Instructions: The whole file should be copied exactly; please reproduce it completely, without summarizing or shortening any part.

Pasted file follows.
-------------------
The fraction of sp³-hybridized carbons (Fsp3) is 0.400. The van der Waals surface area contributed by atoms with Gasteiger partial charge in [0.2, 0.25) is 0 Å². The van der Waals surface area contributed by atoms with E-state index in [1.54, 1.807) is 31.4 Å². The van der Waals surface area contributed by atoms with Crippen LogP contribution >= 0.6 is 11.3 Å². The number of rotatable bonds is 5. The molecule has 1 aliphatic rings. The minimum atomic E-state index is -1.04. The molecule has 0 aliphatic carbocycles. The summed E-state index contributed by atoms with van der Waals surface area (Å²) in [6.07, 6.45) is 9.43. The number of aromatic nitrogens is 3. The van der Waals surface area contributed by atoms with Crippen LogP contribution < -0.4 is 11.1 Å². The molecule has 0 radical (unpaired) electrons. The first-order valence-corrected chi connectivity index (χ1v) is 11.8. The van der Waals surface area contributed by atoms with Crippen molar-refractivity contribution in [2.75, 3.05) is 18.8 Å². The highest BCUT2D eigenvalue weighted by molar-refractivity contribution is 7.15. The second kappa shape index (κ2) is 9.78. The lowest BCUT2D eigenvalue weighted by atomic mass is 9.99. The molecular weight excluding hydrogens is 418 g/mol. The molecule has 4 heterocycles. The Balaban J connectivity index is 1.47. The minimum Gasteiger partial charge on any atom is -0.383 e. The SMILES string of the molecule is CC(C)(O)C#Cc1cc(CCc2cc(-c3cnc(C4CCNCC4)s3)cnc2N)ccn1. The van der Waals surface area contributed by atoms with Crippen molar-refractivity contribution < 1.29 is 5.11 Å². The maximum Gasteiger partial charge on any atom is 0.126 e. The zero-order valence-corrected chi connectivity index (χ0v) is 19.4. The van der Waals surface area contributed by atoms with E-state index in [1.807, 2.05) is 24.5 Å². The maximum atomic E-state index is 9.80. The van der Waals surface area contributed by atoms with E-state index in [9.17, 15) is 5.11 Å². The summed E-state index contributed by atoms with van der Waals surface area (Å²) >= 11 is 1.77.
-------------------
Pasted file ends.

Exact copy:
The fraction of sp³-hybridized carbons (Fsp3) is 0.400. The van der Waals surface area contributed by atoms with Gasteiger partial charge in [0.2, 0.25) is 0 Å². The van der Waals surface area contributed by atoms with E-state index in [1.54, 1.807) is 31.4 Å². The van der Waals surface area contributed by atoms with Crippen LogP contribution >= 0.6 is 11.3 Å². The number of rotatable bonds is 5. The molecule has 1 aliphatic rings. The minimum atomic E-state index is -1.04. The molecule has 0 aliphatic carbocycles. The summed E-state index contributed by atoms with van der Waals surface area (Å²) in [6.07, 6.45) is 9.43. The number of aromatic nitrogens is 3. The van der Waals surface area contributed by atoms with Crippen LogP contribution < -0.4 is 11.1 Å². The molecule has 0 radical (unpaired) electrons. The first-order valence-corrected chi connectivity index (χ1v) is 11.8. The van der Waals surface area contributed by atoms with Crippen molar-refractivity contribution in [2.75, 3.05) is 18.8 Å². The highest BCUT2D eigenvalue weighted by molar-refractivity contribution is 7.15. The second kappa shape index (κ2) is 9.78. The lowest BCUT2D eigenvalue weighted by atomic mass is 9.99. The molecular weight excluding hydrogens is 418 g/mol. The molecule has 4 heterocycles. The Balaban J connectivity index is 1.47. The minimum Gasteiger partial charge on any atom is -0.383 e. The SMILES string of the molecule is CC(C)(O)C#Cc1cc(CCc2cc(-c3cnc(C4CCNCC4)s3)cnc2N)ccn1. The van der Waals surface area contributed by atoms with Crippen molar-refractivity contribution < 1.29 is 5.11 Å². The maximum Gasteiger partial charge on any atom is 0.126 e. The zero-order valence-corrected chi connectivity index (χ0v) is 19.4. The van der Waals surface area contributed by atoms with E-state index in [1.807, 2.05) is 24.5 Å². The maximum atomic E-state index is 9.80. The van der Waals surface area contributed by atoms with E-state index in [9.17, 15) is 5.11 Å². The summed E-state index contributed by atoms with van der Waals surface area (Å²) >= 11 is 1.77.